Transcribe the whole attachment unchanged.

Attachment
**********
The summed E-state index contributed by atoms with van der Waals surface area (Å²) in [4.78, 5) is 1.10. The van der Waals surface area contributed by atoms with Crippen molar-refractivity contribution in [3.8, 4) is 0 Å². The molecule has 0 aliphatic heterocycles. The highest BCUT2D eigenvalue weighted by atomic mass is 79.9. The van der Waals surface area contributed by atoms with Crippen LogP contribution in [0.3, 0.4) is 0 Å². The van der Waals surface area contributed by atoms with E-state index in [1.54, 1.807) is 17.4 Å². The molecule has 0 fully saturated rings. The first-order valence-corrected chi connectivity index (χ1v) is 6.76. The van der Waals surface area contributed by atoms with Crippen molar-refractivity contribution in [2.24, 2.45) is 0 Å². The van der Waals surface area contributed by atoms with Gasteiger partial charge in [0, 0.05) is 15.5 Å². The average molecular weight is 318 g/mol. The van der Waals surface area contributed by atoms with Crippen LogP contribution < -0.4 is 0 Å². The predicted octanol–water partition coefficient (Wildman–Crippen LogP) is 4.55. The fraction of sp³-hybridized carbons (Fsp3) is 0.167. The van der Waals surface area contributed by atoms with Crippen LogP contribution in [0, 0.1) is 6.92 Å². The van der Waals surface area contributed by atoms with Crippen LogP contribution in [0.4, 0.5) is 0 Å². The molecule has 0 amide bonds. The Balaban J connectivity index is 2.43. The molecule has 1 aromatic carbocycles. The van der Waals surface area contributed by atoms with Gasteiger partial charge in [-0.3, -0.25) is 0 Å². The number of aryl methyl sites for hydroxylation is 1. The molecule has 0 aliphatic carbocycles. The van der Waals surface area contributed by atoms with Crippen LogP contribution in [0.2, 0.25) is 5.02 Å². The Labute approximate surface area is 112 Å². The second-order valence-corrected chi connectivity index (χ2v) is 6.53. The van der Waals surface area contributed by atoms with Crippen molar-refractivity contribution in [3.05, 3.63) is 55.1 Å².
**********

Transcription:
The summed E-state index contributed by atoms with van der Waals surface area (Å²) in [4.78, 5) is 1.10. The van der Waals surface area contributed by atoms with Crippen molar-refractivity contribution in [3.8, 4) is 0 Å². The molecule has 0 aliphatic heterocycles. The highest BCUT2D eigenvalue weighted by atomic mass is 79.9. The van der Waals surface area contributed by atoms with Crippen LogP contribution in [0.3, 0.4) is 0 Å². The van der Waals surface area contributed by atoms with E-state index in [1.54, 1.807) is 17.4 Å². The molecule has 0 fully saturated rings. The first-order valence-corrected chi connectivity index (χ1v) is 6.76. The van der Waals surface area contributed by atoms with Crippen molar-refractivity contribution in [2.24, 2.45) is 0 Å². The van der Waals surface area contributed by atoms with Gasteiger partial charge in [0, 0.05) is 15.5 Å². The average molecular weight is 318 g/mol. The van der Waals surface area contributed by atoms with Crippen LogP contribution < -0.4 is 0 Å². The predicted octanol–water partition coefficient (Wildman–Crippen LogP) is 4.55. The fraction of sp³-hybridized carbons (Fsp3) is 0.167. The van der Waals surface area contributed by atoms with Crippen LogP contribution in [0, 0.1) is 6.92 Å². The van der Waals surface area contributed by atoms with Crippen LogP contribution in [0.4, 0.5) is 0 Å². The molecule has 0 amide bonds. The Balaban J connectivity index is 2.43. The molecule has 1 aromatic carbocycles. The van der Waals surface area contributed by atoms with Gasteiger partial charge in [-0.3, -0.25) is 0 Å². The number of aryl methyl sites for hydroxylation is 1. The molecule has 0 aliphatic carbocycles. The van der Waals surface area contributed by atoms with Crippen LogP contribution in [0.2, 0.25) is 5.02 Å². The Labute approximate surface area is 112 Å². The second-order valence-corrected chi connectivity index (χ2v) is 6.53. The van der Waals surface area contributed by atoms with Crippen molar-refractivity contribution in [3.05, 3.63) is 55.1 Å².